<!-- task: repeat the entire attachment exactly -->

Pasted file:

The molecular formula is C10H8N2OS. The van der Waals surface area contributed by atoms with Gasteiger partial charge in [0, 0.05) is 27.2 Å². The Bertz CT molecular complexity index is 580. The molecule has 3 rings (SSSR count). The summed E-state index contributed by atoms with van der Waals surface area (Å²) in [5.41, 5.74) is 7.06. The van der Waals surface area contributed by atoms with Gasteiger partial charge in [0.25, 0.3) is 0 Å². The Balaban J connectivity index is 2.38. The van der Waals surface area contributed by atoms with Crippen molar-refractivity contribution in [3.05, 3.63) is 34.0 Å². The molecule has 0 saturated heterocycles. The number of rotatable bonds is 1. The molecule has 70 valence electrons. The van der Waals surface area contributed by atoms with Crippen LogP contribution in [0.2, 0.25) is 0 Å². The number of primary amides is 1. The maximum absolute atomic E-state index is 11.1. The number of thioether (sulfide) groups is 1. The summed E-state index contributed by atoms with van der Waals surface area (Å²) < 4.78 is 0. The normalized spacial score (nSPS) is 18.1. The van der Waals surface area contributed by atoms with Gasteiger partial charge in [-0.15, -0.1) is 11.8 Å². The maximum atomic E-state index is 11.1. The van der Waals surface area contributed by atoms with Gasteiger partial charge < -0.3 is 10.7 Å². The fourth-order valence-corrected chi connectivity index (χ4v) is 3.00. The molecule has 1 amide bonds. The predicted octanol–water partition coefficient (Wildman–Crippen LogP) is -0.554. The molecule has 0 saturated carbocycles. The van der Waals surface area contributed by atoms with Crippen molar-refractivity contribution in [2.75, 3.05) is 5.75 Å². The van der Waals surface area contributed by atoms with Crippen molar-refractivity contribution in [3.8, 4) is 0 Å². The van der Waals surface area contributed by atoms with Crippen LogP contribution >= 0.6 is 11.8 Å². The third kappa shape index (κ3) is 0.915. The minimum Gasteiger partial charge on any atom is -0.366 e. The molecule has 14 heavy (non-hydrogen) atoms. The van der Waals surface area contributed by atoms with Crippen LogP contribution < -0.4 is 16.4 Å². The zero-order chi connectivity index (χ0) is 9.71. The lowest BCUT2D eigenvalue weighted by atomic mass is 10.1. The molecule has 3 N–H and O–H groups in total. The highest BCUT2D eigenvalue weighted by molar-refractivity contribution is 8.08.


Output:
The molecular formula is C10H8N2OS. The van der Waals surface area contributed by atoms with Gasteiger partial charge in [0, 0.05) is 27.2 Å². The Bertz CT molecular complexity index is 580. The molecule has 3 rings (SSSR count). The summed E-state index contributed by atoms with van der Waals surface area (Å²) in [5.41, 5.74) is 7.06. The van der Waals surface area contributed by atoms with Gasteiger partial charge in [0.25, 0.3) is 0 Å². The Balaban J connectivity index is 2.38. The van der Waals surface area contributed by atoms with Crippen molar-refractivity contribution in [3.05, 3.63) is 34.0 Å². The molecule has 0 saturated heterocycles. The number of rotatable bonds is 1. The molecule has 70 valence electrons. The van der Waals surface area contributed by atoms with Crippen LogP contribution in [0.2, 0.25) is 0 Å². The number of primary amides is 1. The maximum absolute atomic E-state index is 11.1. The number of thioether (sulfide) groups is 1. The summed E-state index contributed by atoms with van der Waals surface area (Å²) < 4.78 is 0. The normalized spacial score (nSPS) is 18.1. The van der Waals surface area contributed by atoms with Gasteiger partial charge in [-0.15, -0.1) is 11.8 Å². The maximum atomic E-state index is 11.1. The van der Waals surface area contributed by atoms with Gasteiger partial charge < -0.3 is 10.7 Å². The fourth-order valence-corrected chi connectivity index (χ4v) is 3.00. The molecule has 1 amide bonds. The predicted octanol–water partition coefficient (Wildman–Crippen LogP) is -0.554. The molecule has 0 saturated carbocycles. The van der Waals surface area contributed by atoms with Crippen molar-refractivity contribution in [2.75, 3.05) is 5.75 Å². The van der Waals surface area contributed by atoms with Crippen molar-refractivity contribution in [3.8, 4) is 0 Å². The van der Waals surface area contributed by atoms with Crippen LogP contribution >= 0.6 is 11.8 Å². The third kappa shape index (κ3) is 0.915. The minimum Gasteiger partial charge on any atom is -0.366 e. The molecule has 14 heavy (non-hydrogen) atoms. The van der Waals surface area contributed by atoms with Crippen LogP contribution < -0.4 is 16.4 Å². The zero-order chi connectivity index (χ0) is 9.71. The lowest BCUT2D eigenvalue weighted by atomic mass is 10.1. The molecule has 3 N–H and O–H groups in total. The highest BCUT2D eigenvalue weighted by molar-refractivity contribution is 8.08.